Horizon Power’s Mark Paterson joins the Energy Insiders podcast to explain why replacing poles and wires with solar and batteries is a world first, and a great idea.
Horizon is pulling down some 54km of poles and wires in the Esperance region and replacing them with distributed energy, in the first reversal of the vast and highly expensive grid expansion that came with the push for “rural electrification”. It is something that many other networks would like to do, but can’t, because of the multiple regulatory hurdles in their way, even though it makes great economic sense.
But Horizon is unique because it is a vertically integrated utility, and doesn’t suffer the same arbitrary barriers between retailers and network operators that sometimes impeded efficient outcomes elsewhere.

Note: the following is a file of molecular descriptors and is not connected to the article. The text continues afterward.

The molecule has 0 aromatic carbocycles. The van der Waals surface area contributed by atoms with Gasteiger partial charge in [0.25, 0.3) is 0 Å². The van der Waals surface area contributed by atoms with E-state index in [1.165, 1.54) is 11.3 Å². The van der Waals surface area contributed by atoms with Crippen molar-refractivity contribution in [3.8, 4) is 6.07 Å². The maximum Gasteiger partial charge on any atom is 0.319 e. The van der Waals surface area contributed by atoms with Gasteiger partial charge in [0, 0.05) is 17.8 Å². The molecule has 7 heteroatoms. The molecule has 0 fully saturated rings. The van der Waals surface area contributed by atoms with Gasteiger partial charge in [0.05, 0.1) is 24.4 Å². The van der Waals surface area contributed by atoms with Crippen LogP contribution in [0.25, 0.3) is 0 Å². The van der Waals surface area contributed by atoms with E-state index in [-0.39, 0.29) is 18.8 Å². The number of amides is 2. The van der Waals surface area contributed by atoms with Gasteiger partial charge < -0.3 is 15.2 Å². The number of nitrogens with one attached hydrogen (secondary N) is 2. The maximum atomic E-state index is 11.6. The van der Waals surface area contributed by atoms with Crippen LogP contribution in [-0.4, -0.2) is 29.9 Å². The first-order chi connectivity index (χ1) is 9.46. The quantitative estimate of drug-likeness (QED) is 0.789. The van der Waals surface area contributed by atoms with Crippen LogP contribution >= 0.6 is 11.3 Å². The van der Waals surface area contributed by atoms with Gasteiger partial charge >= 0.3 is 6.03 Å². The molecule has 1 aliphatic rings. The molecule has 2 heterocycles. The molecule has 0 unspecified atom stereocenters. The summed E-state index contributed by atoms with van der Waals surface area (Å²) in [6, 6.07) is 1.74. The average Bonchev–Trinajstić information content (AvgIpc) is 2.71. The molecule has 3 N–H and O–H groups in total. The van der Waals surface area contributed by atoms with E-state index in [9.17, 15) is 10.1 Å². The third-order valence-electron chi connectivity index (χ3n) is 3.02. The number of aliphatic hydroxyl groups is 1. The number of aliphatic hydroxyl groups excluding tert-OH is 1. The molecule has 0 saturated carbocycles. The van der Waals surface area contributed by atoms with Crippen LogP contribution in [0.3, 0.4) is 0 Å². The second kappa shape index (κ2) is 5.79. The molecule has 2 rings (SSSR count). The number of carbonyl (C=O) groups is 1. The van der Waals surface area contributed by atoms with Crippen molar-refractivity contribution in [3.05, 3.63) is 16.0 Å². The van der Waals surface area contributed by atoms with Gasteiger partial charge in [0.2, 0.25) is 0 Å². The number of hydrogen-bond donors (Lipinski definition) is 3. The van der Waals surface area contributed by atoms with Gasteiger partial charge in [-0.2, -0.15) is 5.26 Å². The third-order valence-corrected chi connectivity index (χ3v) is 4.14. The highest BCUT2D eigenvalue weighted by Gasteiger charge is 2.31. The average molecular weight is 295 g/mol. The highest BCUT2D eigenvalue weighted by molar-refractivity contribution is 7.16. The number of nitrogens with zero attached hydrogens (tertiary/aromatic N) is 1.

Paterson, a former chair of the CSIRO’s Future Grid Forum, notes that Horizon is achieving “demand response” that accounts for 20-30 per cent of peak demand. And there is no reason why what Horizon is doing on small grids cannot be replicated on the country’s biggest grids.
And as Horizon looks to embrace solar, storage, and demand management in its own region, so too is the W.A. government, which is now building a long term plan to facilitate the shift from coal to renewables, and particularly distributed energy.
Plus: All the news of the week, including proposals for new coal, haircuts for wind and solar farms, Snowy’s modelling and Carnegie drowning, not waving